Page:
Perc – Wicker & Steel review

Perc - Wicker & Steel
Artist
Perc
Title
Wicker & Steel
Label
Perc Trax
Format
CD, Digital
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In an era where technology and cheap air travel guarantee that electronic music is tarred with the same homogeneous brush as the rest of globalised popular culture, Ali Wells has decided to make a decidedly British techno album. By invoking two distinct strands of British culture, eccentricity and industry –  the latter at both at a societal and musical level –  Wells has firmly pinned his colours to a mast marked ‘music-making English oddball’. The challenge is whether he can represent these values without in the process looking like a token dissenter from the borderless, incessant march of techno culture?

Certainly, album opener “Choice” is a promising start. Dreamy ambience and found sounds provide the backdrop for a camp, wistful interview subject talking about his mundane childhood and how it in turn affected his artistic output. Is it Perc himself or a disturbed, fictional representation of his character? We will never know. Despite this, there is something almost ghoulish about this track, allowing the listener to eavesdrop on someone who sounds vulnerable, but that’s also a great part of its charm.

“My Head is Slowly Exploding” also elicits a similar reaction; over the kind of hypnotic beat you’d expect from industrialists Throbbing Gristle, Perc throws down bars of slamming metal but softens the blow with layers of wispy ambience. It’s like watching one of the greatest British horror films, “The Wicker Man”, in reverse, and discovering first that the islanders burn intruders before experiencing the touchy-feely side to their paganism. With this part of the concept thoroughly covered – although “You Saw Me” also reveals a menacing undercurrent to his eccentricity with a slow chugging train groove –  Perc then focuses on the industrial side of his album.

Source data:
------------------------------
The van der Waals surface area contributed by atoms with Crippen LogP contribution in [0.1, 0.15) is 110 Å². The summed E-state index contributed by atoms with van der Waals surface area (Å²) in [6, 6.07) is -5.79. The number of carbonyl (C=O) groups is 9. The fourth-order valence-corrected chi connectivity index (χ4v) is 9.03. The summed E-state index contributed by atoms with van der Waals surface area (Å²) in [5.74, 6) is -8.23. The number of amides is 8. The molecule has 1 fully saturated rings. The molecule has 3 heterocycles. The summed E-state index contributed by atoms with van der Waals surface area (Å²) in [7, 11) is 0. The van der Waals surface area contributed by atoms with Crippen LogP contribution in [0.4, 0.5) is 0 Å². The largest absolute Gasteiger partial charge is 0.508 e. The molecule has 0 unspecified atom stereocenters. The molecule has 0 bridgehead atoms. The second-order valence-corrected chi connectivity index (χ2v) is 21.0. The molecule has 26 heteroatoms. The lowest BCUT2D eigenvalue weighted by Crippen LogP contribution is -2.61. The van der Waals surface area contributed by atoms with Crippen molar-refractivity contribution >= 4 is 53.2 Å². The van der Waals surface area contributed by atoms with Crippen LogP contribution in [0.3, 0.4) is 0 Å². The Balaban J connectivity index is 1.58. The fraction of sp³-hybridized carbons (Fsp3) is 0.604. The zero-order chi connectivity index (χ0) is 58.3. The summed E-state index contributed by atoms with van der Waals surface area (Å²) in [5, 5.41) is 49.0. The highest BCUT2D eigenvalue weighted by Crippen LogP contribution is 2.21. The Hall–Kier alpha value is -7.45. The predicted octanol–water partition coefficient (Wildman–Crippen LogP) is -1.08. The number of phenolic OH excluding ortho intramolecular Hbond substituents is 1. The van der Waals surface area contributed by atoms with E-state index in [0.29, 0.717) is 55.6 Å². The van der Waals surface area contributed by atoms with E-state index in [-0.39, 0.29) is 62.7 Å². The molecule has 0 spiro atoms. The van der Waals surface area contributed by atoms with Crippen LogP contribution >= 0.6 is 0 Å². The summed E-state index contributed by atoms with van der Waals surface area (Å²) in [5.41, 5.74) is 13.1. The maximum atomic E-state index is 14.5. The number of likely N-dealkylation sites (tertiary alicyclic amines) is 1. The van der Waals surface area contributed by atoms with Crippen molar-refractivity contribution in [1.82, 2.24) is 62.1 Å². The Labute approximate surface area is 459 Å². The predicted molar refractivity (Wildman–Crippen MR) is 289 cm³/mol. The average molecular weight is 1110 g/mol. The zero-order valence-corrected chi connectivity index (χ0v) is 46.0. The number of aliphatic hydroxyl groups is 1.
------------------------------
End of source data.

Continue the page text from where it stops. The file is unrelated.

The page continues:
Borrowing as much from the former greatness of the north’s steel foundries as the unrelenting linear brutality of Surgeon and Regis, “Gonkle” and “London, We Have You Surrounded” deploy evil sirens and searing metallic riffs over malevolent broken beats and white-knuckle rhythmic fury. If there was ever a soundtrack to document the possibility of the British population north of the Watford Gap turning on their southern counterparts, it’s “London… “ Perc pursues this concept to a logical, merciless conclusion with “Jmurph”, where what sounds like a malfunctioning jackhammer descends into atonal repetition, but by that stage it is patently obvious that this is a unique album, birthed and moulded in Britain.

Richard Brophy


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